Review: Given that Mildlife's 2018 debut album Phase was both rather brilliant and a rip-roaring commercial success, this hotly anticipated follow-up will get plenty of attention. And rightly so, because Automatic may well be even better than its illustrious predecessor. Musically, it features the same unique mix of vintage krautrock synths, jazz-funk instrumentation and enjoyably organic grooves, just this time round they've stepped it up another notch or two. The Aussie combo is in fine form throughout, dotting between the Steely Dan style warmth of 'Rare Air', the Brit Funk style weightiness of 'Vapour', the cosmic, art-rock influenced haziness of 'Downstream', the almost horizontal bliss of nine-minute epic 'Citations', the colourful live nu-disco goodness of 'Memory Palace' and the seductive sweetness of 'Automatic'.
Review: Just a few weeks after Abel Tesfaye's seventh album, After Hours, hit stores, he decided to put out a 'Deluxe Editon' of the album that replaced some of the original mixes with brand-new alternative takes. Initially, this tweaked edition was only available on digital formats, but finally his label has relented to pressure and released it on wax. By now, we should all know what to expect, namely chart-bothering fusions of R&B, hip-hop and synth-pop topped off by his own slick, soulful vocals and plenty of nods towards other artists work (think Elton John and Daniel Lapotin for starters). It's a slick, radio-friendly mixture of songs, some of which gleefully doff a cap towards dancefloor-friendly styles old and new (think electrofunk, dubstep and, most surprisingly, drum & bass).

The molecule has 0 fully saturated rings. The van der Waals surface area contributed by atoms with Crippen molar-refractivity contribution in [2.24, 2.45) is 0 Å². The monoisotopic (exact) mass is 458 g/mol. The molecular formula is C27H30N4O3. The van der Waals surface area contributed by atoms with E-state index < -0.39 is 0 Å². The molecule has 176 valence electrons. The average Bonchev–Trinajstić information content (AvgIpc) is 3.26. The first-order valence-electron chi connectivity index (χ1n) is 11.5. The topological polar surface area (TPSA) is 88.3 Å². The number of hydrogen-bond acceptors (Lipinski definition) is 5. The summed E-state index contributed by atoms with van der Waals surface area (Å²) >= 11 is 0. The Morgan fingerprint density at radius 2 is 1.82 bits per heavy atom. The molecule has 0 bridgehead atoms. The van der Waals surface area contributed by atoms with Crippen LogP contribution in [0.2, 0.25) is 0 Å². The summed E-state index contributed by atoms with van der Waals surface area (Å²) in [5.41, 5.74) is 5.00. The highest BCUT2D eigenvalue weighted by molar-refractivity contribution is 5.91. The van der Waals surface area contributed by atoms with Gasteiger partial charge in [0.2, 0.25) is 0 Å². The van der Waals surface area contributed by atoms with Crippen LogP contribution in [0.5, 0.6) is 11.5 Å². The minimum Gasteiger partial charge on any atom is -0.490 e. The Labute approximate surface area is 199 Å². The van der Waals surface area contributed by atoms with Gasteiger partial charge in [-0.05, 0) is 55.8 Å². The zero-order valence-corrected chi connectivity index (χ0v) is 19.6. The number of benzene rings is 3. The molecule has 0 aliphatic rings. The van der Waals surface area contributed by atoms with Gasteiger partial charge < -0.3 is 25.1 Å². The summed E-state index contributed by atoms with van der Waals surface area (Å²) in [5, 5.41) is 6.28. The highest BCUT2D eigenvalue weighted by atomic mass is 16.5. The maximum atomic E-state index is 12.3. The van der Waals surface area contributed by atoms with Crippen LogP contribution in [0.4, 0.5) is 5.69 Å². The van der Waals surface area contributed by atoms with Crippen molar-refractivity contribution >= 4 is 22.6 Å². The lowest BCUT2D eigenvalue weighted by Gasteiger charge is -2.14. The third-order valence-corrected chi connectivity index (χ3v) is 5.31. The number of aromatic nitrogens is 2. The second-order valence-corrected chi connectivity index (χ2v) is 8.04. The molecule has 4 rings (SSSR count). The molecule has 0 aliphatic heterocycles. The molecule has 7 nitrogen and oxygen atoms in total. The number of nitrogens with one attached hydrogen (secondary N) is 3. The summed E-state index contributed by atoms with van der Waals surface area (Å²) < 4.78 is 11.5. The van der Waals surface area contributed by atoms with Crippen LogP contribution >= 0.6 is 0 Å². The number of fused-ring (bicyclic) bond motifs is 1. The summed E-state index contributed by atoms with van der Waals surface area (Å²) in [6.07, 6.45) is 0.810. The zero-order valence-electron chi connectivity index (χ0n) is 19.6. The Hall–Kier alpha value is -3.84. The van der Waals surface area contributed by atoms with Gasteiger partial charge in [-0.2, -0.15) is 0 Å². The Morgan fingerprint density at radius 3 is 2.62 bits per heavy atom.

Grounds (feat Colin Webster & Warren Ellis) (2:57)
Mr Motivator (feat Colin Webster) (3:24)
Anxiety (feat David Yow) (2:58)
Kill Them With Kindness (feat David Yow & Jamie Cullum) (3:39)
Model Village (4:03)
Ne Touche Pas Moi (feat Jehnny Beth) (2:34)
Reigns (feat Colin Webster) (4:23)
The Lover (feat Colin Webster & David Yow) (3:18)
A Hymn (5:14)
Review: This is not the first time we've asked if IDLES are the most important rock band of this century, and even if it was we wouldn't be the first to ask that question. The Bristol punk juggernauts refuse to be forgiving or compromising when it comes to tackling the issues they focus on - from racial prejudice and immigration to income inequality - and never fail to make a massive impact in the studio (and even more so on stage).
Ultra Mono is album number three, and it packs something serious. Well, actually an arsenal of serious things. Much like its predecessor, this is straight up sonic warfare being declared on the right wing patriarchy, weapons brandished from all directions. Staccato stomper 'Grounds' does more than reference thunderstorms, it sounds like the uprising has begun, with other highlights including 'War' and the electronic chaos of 'Squalls'. Exceptional, as ever.